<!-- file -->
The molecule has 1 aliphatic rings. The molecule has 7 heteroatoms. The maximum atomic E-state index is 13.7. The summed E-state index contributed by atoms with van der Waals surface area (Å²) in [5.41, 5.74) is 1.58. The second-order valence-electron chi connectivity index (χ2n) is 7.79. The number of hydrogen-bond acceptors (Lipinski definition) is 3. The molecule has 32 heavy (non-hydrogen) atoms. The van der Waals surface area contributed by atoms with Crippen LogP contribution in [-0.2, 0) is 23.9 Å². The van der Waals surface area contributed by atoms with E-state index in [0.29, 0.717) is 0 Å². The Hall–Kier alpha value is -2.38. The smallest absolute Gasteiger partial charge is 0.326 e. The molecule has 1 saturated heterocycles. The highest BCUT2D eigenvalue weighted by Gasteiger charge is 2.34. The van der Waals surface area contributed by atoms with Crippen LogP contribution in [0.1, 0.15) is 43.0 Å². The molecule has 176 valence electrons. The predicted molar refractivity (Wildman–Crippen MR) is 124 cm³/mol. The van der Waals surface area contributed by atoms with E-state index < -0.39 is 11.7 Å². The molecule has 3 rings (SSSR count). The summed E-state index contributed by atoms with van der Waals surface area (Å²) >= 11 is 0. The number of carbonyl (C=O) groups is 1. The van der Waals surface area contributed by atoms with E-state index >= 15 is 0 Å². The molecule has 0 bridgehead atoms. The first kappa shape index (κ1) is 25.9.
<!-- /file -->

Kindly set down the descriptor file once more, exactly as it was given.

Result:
The molecule has 1 aliphatic rings. The molecule has 7 heteroatoms. The maximum atomic E-state index is 13.7. The summed E-state index contributed by atoms with van der Waals surface area (Å²) in [5.41, 5.74) is 1.58. The second-order valence-electron chi connectivity index (χ2n) is 7.79. The number of hydrogen-bond acceptors (Lipinski definition) is 3. The molecule has 32 heavy (non-hydrogen) atoms. The van der Waals surface area contributed by atoms with Crippen LogP contribution in [-0.2, 0) is 23.9 Å². The van der Waals surface area contributed by atoms with E-state index in [0.29, 0.717) is 0 Å². The Hall–Kier alpha value is -2.38. The smallest absolute Gasteiger partial charge is 0.326 e. The molecule has 1 saturated heterocycles. The highest BCUT2D eigenvalue weighted by Gasteiger charge is 2.34. The van der Waals surface area contributed by atoms with Crippen LogP contribution in [0.1, 0.15) is 43.0 Å². The molecule has 176 valence electrons. The predicted molar refractivity (Wildman–Crippen MR) is 124 cm³/mol. The van der Waals surface area contributed by atoms with E-state index < -0.39 is 11.7 Å². The molecule has 3 rings (SSSR count). The summed E-state index contributed by atoms with van der Waals surface area (Å²) >= 11 is 0. The number of carbonyl (C=O) groups is 1. The van der Waals surface area contributed by atoms with E-state index >= 15 is 0 Å². The molecule has 0 bridgehead atoms. The first kappa shape index (κ1) is 25.9.